I love sailing and am fascinated by long-distance sailing and I think that sailing races have spun some of the most coveted sailor's yarn out there, like the Sunday Times Golden Globe Race and, of course, the TransPac. The concept of the Morning Light "documentary", thus, sounded intriguing to me - put together a crew of kids in their early twenties, give them a powerhouse of a boat and let them compete in this classic open water race against all the old sea salts.
Of course, the fact that this is a Disney movie waters down the expectations of "documentary" elements, and, true to Disney's reputation, the worst you will see (or much rather: hear) is somebody getting seasick off camera. No cursing, no fights, no frustration, no egos competing. Just a bunch of happy twens in a friendly competition. To distract from the voids of this obviously edited-out content, Disney uses high-def cameras and high-tech editing to create those "stunning visuals" that everybody appears to seek in a sailing movie. However, Disney pushed too hard for my taste - more often than not the result looks overedited at best and some scenes look outright cheap. The pinnacle of fake-ness are the night sailing scenes "under the stars", that, of course, include the mandatory shooting star across the sky. If I want to see "canned atmosphere" like that I watch a cartoon - there at least I don't have to wonder about the degree of "reality" in all the other scenes.
For some reason, Disney also decided to take out pretty much everything that would have made this kind of venture interesting for me: The crew selection process is depicted like a happy pool party. The training process appears to be a couple of days of jolly sailing with some of the world's best sailors, but we don't hear anything about the instructions they give. The skills needed to compete in the TransPac are not mentioned anywhere. Different crew members are caled "highly talented sailors" all the time, but we don't get to find out what actually makes a good sailor other than winching a sheet, looking at a screen with weather and maps and turning the boat's wheel.
Long distance races are won and lost by the tactical decisions made in the process and this race is no exception. The crew for some odd reason decided to go north instead of south around a high pressure area. Unfortunately, we hear nothing baout why they made this, or any, tactical decision. LAter during the race, an almost identical boat was able to overtake them. What was the mistake they made? What did they learn from that? All these questions go unanswered as well as the question of how the crew reflected on the race afterwards other than in empty buzzwords. There would obviously have been a lot to explore here, especially since from the beginning there were more kids on board than were finally selected to crew and the skipper was only "elected" at the end of the training period. All of these elements are so heavily glossed over, though, that it led me to regret having spent the time watching it.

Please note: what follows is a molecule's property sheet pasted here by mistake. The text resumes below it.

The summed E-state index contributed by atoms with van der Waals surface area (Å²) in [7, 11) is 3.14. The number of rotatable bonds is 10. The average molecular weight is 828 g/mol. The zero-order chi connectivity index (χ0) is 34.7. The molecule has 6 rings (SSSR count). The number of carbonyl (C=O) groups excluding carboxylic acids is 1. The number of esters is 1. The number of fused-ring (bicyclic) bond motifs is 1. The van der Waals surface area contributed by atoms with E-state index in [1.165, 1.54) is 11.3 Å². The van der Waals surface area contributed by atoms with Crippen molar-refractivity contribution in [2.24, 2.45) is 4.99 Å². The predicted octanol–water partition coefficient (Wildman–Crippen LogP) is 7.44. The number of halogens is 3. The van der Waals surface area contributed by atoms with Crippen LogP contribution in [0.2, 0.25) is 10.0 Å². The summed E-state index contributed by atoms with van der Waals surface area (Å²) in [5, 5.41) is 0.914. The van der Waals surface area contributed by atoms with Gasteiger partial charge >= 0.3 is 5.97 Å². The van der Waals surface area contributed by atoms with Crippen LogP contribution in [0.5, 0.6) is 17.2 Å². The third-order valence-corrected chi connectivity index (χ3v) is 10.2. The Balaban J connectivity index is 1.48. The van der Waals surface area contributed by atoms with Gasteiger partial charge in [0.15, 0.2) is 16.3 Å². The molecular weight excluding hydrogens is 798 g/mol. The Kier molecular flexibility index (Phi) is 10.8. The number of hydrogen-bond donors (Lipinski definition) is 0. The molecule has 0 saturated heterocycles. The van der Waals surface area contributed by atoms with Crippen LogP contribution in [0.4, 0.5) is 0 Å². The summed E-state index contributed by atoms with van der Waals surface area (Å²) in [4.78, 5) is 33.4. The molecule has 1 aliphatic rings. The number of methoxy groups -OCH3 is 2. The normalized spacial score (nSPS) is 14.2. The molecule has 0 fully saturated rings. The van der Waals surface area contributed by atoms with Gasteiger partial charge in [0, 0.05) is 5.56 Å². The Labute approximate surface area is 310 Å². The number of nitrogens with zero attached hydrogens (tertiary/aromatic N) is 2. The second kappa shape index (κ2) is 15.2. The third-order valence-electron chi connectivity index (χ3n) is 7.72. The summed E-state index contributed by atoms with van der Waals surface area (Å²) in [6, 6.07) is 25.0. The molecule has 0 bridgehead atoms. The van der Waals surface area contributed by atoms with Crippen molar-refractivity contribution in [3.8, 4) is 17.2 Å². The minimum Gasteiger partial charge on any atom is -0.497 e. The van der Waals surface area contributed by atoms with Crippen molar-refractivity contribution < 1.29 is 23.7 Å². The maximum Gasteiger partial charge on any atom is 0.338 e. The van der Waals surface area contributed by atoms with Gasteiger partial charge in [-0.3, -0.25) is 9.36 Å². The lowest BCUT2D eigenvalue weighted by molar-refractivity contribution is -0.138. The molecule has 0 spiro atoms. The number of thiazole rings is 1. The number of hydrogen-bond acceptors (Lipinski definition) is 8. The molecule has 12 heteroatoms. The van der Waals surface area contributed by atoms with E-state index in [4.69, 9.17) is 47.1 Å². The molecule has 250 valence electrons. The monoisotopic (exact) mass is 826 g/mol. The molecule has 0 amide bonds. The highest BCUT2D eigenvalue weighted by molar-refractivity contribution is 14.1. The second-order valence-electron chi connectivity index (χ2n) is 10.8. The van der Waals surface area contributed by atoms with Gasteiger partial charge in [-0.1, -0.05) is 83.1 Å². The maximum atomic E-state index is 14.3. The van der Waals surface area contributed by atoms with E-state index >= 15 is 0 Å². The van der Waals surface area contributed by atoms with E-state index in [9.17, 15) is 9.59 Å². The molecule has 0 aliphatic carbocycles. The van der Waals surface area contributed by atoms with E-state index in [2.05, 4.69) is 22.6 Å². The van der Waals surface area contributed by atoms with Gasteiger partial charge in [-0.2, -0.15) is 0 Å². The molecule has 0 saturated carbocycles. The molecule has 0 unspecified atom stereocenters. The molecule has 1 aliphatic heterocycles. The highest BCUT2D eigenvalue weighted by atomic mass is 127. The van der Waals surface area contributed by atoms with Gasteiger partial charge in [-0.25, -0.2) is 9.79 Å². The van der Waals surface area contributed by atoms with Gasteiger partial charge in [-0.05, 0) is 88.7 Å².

On another note: the soundtrack is just ridiculous. Disney apparently thought it highly original to underlay a softened pop-rock that sounds like a leftover from the early nineties being recycled, and, as subtle as a tank, to modulate the beat with the wind or boat speed. This might have been cutting edge twenty years ago, but these days it just adds to the feeling of cheapness in this movie.
In the end you will have seen some highly polished visuals of high tech sailboats in fair weather conditions, you will have seen someone winching a sheet about a hundred times, which apparently metaphorizes "sailing" for Disney, and you will be sick of hearing some of the more spoiled crew members about having to spend ten days without gourmet food, video games, and movies, instead of realizing and taking advantage of the fantastic opportunity and privilege they have been given. You will also have heard Walt Disney tell you a felt 2000 times about how this race changed his life, but you will be left to wonder about the "how" and "in which way". To me this movie was a great disappointment: what could have been a great documentary about a fantastic sailing experience ended up being an empty shell, the vaccum of which the images and the soundtrack were not able to fill.
If you're looking for more "reality" in a documentary about long-distance sail racing, maybe something like "Deep Water" might be the better choice. If you're looking for a very "light" movie, where everything is "fairy-tale harmonious" and sailing is "fun", where you can leave for 30 minutes or turn off the volume without missing anything, then you might enjoy this one.